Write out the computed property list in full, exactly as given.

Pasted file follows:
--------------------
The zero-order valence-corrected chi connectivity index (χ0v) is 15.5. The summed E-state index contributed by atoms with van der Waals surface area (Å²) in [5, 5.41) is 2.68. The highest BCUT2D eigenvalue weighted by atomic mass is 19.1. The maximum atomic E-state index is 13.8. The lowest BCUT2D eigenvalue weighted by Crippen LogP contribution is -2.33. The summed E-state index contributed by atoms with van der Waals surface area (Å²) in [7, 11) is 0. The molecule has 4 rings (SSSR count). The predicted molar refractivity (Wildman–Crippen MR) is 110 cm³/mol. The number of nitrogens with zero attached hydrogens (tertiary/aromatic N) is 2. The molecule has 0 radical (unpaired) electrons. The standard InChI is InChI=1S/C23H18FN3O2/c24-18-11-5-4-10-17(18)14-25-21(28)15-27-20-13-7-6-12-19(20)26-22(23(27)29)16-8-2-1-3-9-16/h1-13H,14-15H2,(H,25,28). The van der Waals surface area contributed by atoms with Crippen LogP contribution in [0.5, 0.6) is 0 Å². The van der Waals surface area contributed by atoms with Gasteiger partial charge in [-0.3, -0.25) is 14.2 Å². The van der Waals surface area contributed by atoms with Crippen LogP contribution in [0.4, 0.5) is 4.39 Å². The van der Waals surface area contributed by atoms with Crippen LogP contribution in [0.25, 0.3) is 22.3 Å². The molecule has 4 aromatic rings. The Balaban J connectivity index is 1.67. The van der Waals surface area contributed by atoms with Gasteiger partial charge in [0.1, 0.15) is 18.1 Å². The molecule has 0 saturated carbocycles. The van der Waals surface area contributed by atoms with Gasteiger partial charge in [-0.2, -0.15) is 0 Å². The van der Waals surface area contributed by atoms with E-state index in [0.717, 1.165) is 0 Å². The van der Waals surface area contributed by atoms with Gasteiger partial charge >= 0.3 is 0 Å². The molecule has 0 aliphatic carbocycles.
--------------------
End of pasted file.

The zero-order valence-corrected chi connectivity index (χ0v) is 15.5. The summed E-state index contributed by atoms with van der Waals surface area (Å²) in [5, 5.41) is 2.68. The highest BCUT2D eigenvalue weighted by atomic mass is 19.1. The maximum atomic E-state index is 13.8. The lowest BCUT2D eigenvalue weighted by Crippen LogP contribution is -2.33. The summed E-state index contributed by atoms with van der Waals surface area (Å²) in [7, 11) is 0. The molecule has 4 rings (SSSR count). The predicted molar refractivity (Wildman–Crippen MR) is 110 cm³/mol. The number of nitrogens with zero attached hydrogens (tertiary/aromatic N) is 2. The molecule has 0 radical (unpaired) electrons. The standard InChI is InChI=1S/C23H18FN3O2/c24-18-11-5-4-10-17(18)14-25-21(28)15-27-20-13-7-6-12-19(20)26-22(23(27)29)16-8-2-1-3-9-16/h1-13H,14-15H2,(H,25,28). The van der Waals surface area contributed by atoms with Crippen LogP contribution in [0.5, 0.6) is 0 Å². The van der Waals surface area contributed by atoms with Gasteiger partial charge in [-0.3, -0.25) is 14.2 Å². The van der Waals surface area contributed by atoms with Crippen LogP contribution in [0.4, 0.5) is 4.39 Å². The van der Waals surface area contributed by atoms with Crippen LogP contribution in [0.25, 0.3) is 22.3 Å². The molecule has 4 aromatic rings. The Balaban J connectivity index is 1.67. The van der Waals surface area contributed by atoms with Gasteiger partial charge in [0.1, 0.15) is 18.1 Å². The molecule has 0 saturated carbocycles. The van der Waals surface area contributed by atoms with Gasteiger partial charge in [-0.2, -0.15) is 0 Å². The van der Waals surface area contributed by atoms with E-state index in [0.717, 1.165) is 0 Å². The van der Waals surface area contributed by atoms with Gasteiger partial charge >= 0.3 is 0 Å². The molecule has 0 aliphatic carbocycles.